Research Papers

Static and Vibration Analyses of a Three-Dimensional Snake-Like Micropositioning Stage

[+] Author and Article Information
Nicola Scuor

DMRN—Dipartimento di
Ingegneria Industriale e dell'Informazione,
University of Trieste,
34127 Trieste, Italy
e-mail: nscuor@units.it

Paolo Gallina

Dipartimento di Ingegneria
Meccanica e Navale,
University of Trieste,
34127 Trieste, Italy
e-mail: pgallina@units.it

Marco Giovagnoni

Dipartimento di Ingegneria Elettrica
Gestionale Meccanica,
University of Udine,
33100 Udine, Italy
e-mail: marco.giovagnoni@uniud.it

1Corresponding author.

Contributed by the Dynamic Systems Division of ASME for publication in the JOURNAL OF DYNAMIC SYSTEMS, MEASUREMENT, AND CONTROL. Manuscript received May 16, 2012; final manuscript received September 30, 2013; published online October 18, 2013. Assoc. Editor: Qingze Zou.

J. Dyn. Sys., Meas., Control 136(1), 011017 (Oct 18, 2013) (9 pages) Paper No: DS-12-1140; doi: 10.1115/1.4025606 History: Received May 16, 2012; Revised September 30, 2013

This paper presets three degrees of freedom (DOF) piezoelectric micropositioning stage. The stage is composed of a stack of piezodisk bender actuators actuated in such a way to prevent the end-effector from rotating; this way the end-effector can only translate along the x, y, and z axes. Thanks to its snake-like configuration, the system is capable of large displacements (of the order of 50 μm) with low driving voltages (of the order of 100 V). Several lumped-mass static and dynamic models of the device have been implemented. Static experimental results, which are in agreement with simulation data, confirmed the performances of the device. A dynamic model showed the natural frequencies of the mechanism. Also dynamic tests have been conducted in order to validate the dynamic model.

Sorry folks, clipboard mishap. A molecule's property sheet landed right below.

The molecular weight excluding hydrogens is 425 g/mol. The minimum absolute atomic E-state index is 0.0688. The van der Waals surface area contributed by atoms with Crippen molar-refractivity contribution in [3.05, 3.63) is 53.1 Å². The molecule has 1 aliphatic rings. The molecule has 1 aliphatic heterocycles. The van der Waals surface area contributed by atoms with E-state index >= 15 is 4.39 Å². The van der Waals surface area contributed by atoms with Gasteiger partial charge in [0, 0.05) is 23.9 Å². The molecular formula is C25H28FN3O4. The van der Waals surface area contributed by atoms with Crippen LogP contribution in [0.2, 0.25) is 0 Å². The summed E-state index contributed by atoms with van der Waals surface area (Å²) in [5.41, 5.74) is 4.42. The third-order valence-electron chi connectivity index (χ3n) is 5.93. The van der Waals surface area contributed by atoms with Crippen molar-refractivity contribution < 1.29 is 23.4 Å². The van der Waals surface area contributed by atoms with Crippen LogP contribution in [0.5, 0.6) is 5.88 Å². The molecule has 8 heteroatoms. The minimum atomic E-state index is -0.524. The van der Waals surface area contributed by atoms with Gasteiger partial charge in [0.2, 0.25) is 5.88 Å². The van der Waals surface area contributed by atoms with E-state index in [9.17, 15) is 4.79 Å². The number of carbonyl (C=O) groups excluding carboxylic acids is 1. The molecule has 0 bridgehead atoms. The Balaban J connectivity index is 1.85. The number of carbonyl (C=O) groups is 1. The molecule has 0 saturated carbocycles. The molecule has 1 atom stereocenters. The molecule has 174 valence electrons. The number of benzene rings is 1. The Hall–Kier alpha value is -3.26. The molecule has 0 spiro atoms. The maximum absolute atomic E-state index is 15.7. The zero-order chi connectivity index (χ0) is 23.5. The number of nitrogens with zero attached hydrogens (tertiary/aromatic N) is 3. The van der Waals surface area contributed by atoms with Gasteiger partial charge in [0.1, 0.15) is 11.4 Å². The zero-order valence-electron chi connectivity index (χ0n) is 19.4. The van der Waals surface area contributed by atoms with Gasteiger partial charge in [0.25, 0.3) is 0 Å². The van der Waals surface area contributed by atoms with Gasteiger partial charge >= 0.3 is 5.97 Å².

Copyright © 2014 by ASME
Your Session has timed out. Please sign back in to continue.



Grahic Jump Location
Fig. 1

2D and 3D drawings of the micropositioning stage. Top figure: the lateral section; bottom figure: the 3D sectioned representation.

Grahic Jump Location
Fig. 2

Schema of the modified piezoelectric disk and electrical connections

Grahic Jump Location
Fig. 3

Excitation of the piezoelectric disk. (a) No electrical excitation; (b) symmetrical excitation, namely, VA = VC /= 0;VB = VD = 0 or equivalently VA = VC = VB = VD /= 0; and (c) asymmetric excitation, namely, VA = -VC;VB = VD = 0.

Grahic Jump Location
Fig. 4

Micropositioning stage prototype

Grahic Jump Location
Fig. 5

Kinematically equivalent model of the micropositioning stage used for the analysis with parameters and coordinate frame

Grahic Jump Location
Fig. 6

Axial position of the end-effector with different combination of driving voltages: (a) Vm = 0, ΔV = 0; (b) Vm = 0, ΔV ≠ 0; and (c) Vm = Vm_f, ΔV ≠ 0

Grahic Jump Location
Fig. 7

Axial displacement of ΔXe versus ΔV when Vm = 0

Grahic Jump Location
Fig. 8

End-effector lateral displacement (along Y-direction) versus driving voltage ΔV (Vm = 0)

Grahic Jump Location
Fig. 9

End-effector axial displacement (along X-direction) versus driving voltage VmV = 0)

Grahic Jump Location
Fig. 10

Longitudinal dynamic model of the microstage

Grahic Jump Location
Fig. 11

Transfer function's gain of the longitudinal vibrations of the microstage versus frequency

Grahic Jump Location
Fig. 12

Dynamic model employed for the estimation of transversal vibrations

Grahic Jump Location
Fig. 13

Transfer function's gain of the transversal vibrations of the microstage versus frequency




Some tools below are only available to our subscribers or users with an online account.

Related Content

Customize your page view by dragging and repositioning the boxes below.

Related Journal Articles
Related eBook Content
Topic Collections

Sorry! You do not have access to this content. For assistance or to subscribe, please contact us:

  • TELEPHONE: 1-800-843-2763 (Toll-free in the USA)
  • EMAIL: asmedigitalcollection@asme.org
Sign In